Mikhail Simonov was stung by press criticism that this machine was appearing at airshows doing tailslides and Cobras without any underwing stores. So it was promptly fitted with a representative warload consisting of (from port wingtip) - AA-11, AA-11, AA-10, Kh-31P, 6 x OFAB-100-120 bombs on a MER fitted to the port lower intake, KAB-500KR on centreline pylon, Kh-29T on lower Stbd intake, Kh-59M, RVV-AE, AA-11, AA-11 and still did its full show routine! A similar performance was witnessed at an airshow where the Landing Gear could not retracted in a Su-37, but Yevgeny Frolov still went on do perform the show routine without any changes!


And check this out :

The Su-30MKI has no AoA limitations: it can fly at even 180 degree AoA and still recover. This high super-agility allows rapid deployment of weapons in any direction as desired by the crew. The addition of another seat means that the pilot is free to concentrate on flying the aircraft while the second pilot can engage targets.


[edit on 7-6-2005 by Stealth Spy]

posted on Jun, 7 2005 @ 12:59 PM
Very Compelling. Would love to hear more on this.

posted on Jun, 7 2005 @ 01:14 PM
And now coming to the F/A-22's ability to do a cobra.

Well i have not seen any clear cut evidence either pictorial or video that the F-22 can do a textbook cobra.

Here is the "textbook" definition of the cobra:

the airplane pitches up to 120 degrees angle of attack, and almost stops in mid air. The nose then falls back through to the horizontal, and the aircraft accelerates away in the original direction. There in no major gain or loss in height (unless there is an error of some sort on the entry and recovery).

Even if one were to carelessly assume that the F-22 would be able to do a cobra, its no real catch-up to the manuverablilty of operational Russian aircrafts. Heck the Su-27 could do a cobra waaaaaaaaaay back in the 1970's. And if the F-22 is able to catch up to it in the 2000's you can surely say its waaaaaaaaaay back in this department.

I would like to call the cobra as a 4th generation manuver and the Kulbit as a 5th generation manuver(just like the F-22 calls itself 5th generation)

The Sukhoi series has set yet another enviable benchmark with the Kulbit, a manuvering feat that is only dreamt in envy by prodution american airplanes, (that includes the F-22)

Take a look at the cobra :

and now the Kulbit :

now do you see the difference ??

posted on Jun, 7 2005 @ 01:19 PM
The Cobra is a benchmark of an airplane's mauverablity and with manuverability it can do wonders. Check this out :

The Russian-built Sukhoi Su-30MK, the high-performance fighter being exported to India(much more advanced version) and China, consistently beat the F-15C in classified simulations, say U.S. Air Force and aerospace industry officials.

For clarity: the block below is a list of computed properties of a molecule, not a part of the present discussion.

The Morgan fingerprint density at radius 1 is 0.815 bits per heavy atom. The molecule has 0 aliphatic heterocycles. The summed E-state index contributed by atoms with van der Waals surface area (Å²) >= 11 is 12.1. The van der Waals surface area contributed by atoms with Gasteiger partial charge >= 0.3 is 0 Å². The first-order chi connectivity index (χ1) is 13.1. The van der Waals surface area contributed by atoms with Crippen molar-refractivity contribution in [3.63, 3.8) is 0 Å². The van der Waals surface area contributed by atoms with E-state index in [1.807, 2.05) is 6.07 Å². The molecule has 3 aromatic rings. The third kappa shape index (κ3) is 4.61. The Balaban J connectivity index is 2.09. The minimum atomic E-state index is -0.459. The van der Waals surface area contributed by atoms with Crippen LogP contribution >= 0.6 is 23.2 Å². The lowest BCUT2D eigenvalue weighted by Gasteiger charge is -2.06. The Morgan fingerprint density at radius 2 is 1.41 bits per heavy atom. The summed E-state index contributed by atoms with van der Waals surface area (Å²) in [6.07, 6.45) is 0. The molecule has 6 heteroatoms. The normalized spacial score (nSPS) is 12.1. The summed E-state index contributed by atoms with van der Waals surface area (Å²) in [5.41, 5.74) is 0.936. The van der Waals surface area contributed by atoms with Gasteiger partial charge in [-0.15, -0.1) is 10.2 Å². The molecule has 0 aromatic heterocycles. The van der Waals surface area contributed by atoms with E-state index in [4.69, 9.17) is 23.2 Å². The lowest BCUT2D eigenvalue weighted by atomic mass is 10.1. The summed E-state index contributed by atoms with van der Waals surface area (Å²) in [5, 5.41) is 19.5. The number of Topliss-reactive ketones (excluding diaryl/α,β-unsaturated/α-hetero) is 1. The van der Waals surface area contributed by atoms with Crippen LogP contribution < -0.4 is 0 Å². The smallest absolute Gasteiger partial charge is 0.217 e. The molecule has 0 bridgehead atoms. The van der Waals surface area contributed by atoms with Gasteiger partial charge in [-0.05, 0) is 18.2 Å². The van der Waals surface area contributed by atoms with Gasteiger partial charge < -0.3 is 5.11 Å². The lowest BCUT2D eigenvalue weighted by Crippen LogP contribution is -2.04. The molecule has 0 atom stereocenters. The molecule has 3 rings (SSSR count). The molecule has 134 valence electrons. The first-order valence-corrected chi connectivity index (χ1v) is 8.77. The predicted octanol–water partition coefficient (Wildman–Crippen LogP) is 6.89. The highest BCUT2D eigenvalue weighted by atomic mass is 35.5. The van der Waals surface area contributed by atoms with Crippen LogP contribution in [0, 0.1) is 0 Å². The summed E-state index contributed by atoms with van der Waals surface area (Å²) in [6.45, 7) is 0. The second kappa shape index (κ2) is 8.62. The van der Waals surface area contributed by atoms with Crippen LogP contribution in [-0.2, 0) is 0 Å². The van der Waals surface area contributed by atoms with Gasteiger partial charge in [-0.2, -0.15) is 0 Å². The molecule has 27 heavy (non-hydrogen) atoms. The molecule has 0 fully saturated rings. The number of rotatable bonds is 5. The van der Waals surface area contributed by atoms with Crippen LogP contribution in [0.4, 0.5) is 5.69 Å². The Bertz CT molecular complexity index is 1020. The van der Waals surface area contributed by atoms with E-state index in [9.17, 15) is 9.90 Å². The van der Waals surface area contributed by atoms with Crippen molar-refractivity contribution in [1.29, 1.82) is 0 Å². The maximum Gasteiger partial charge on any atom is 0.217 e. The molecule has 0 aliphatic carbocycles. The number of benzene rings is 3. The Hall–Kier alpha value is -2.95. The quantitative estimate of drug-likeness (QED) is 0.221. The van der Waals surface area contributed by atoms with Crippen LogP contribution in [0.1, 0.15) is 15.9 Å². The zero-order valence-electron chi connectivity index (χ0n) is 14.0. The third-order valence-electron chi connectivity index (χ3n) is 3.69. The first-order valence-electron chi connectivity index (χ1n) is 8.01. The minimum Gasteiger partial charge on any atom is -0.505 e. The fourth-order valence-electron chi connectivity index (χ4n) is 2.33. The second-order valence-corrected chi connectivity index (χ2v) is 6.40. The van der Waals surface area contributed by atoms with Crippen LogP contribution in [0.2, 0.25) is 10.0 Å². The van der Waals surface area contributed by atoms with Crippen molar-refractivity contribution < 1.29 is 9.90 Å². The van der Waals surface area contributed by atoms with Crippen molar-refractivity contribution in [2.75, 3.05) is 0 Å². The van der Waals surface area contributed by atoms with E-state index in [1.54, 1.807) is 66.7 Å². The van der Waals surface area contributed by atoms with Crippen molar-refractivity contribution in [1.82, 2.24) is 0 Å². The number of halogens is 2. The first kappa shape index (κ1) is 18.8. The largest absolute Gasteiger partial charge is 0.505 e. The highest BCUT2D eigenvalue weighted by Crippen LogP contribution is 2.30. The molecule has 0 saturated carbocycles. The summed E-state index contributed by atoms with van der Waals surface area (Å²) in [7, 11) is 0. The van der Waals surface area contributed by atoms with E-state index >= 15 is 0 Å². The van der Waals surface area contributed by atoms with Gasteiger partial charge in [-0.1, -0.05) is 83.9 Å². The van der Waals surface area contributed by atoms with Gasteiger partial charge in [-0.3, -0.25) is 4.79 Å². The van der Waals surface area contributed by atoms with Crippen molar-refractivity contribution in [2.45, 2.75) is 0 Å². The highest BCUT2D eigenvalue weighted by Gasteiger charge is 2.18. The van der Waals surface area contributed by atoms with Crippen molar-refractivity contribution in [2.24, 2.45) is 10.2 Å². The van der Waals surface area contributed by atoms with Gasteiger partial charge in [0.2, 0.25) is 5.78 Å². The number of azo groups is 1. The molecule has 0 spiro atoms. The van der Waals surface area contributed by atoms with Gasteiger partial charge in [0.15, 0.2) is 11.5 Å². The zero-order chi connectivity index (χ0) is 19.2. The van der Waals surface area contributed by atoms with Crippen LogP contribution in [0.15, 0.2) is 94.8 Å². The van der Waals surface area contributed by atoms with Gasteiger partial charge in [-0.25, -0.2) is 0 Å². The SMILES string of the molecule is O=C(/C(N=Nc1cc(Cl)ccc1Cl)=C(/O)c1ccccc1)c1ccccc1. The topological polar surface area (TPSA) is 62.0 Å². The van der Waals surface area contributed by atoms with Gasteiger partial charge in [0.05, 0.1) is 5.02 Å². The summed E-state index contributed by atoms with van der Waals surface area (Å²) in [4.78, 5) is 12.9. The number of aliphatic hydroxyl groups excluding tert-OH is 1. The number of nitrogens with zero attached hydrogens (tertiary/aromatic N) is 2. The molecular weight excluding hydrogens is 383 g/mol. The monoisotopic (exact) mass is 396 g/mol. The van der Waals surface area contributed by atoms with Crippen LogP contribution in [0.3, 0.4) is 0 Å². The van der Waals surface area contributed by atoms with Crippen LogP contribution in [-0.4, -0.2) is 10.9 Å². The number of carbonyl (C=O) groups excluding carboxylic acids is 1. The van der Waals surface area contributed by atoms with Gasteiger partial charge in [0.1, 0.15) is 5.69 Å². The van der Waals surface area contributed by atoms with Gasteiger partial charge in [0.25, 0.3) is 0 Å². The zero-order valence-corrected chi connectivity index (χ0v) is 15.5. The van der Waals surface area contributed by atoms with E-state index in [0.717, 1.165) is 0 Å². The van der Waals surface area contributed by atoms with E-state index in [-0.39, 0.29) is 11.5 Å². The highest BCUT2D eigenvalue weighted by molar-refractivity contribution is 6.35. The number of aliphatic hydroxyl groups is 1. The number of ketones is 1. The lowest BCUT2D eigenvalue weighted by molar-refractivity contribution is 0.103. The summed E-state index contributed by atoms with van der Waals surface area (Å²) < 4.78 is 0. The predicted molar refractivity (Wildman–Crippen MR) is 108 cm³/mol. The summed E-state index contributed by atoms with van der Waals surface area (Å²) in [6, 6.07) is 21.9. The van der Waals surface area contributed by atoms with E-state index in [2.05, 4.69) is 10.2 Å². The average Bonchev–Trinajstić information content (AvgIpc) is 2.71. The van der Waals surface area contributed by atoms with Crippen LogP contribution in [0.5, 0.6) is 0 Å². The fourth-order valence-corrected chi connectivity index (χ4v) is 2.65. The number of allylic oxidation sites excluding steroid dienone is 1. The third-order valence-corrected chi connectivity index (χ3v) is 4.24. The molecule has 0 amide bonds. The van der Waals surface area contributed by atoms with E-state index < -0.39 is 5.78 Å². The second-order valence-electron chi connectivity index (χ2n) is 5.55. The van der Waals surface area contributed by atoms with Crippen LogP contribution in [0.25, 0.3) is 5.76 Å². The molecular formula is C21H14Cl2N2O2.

In certain circumstances, the Su-30 can use its maneuverability, enhanced by thrust-vectoring nozzles, and speed to fool the F-15's radar, fire two missiles and escape before the U.S. fighter can adequately respond. This is according to Air Force officials who have seen the results of extensive studies of multi-aircraft engagements conducted in a complex of 360-deg. simulation domes at Boeing's St. Louis facilities.

"The Su-30 tactic and the success of its escape maneuver permit the second, close-in shot, in case the BVR [beyond-visual-range] shot missed," an Air Force official said. Air Force analysts believe U.S. electronic warfare techniques are adequate to spoof the missile's radar. "That [second shot] is what causes concern to the F-15 community," he said. "Now, the Su-30 pilot is assured two shots plus an effective escape, which greatly increases the total engagement [kill percentage]."

THE SCENARIO in which the Su-30 "always" beats the F-15 involves the Sukhoi taking a shot with a BVR missile (like the AA-12 Adder) and then "turning into the clutter notch of the F-15's radar," the Air Force official said. Getting into the clutter notch where the Doppler radar is ineffective involves making a descending, right-angle turn to drop below the approaching F-15 while reducing the Su-30's relative forward speed close to zero. This is a 20-year-old air combat tactic, but the Russian fighter's maneuverability, ability to dump speed quickly and then rapidly regain acceleration allow it to execute the tactic with great effectiveness, observers said.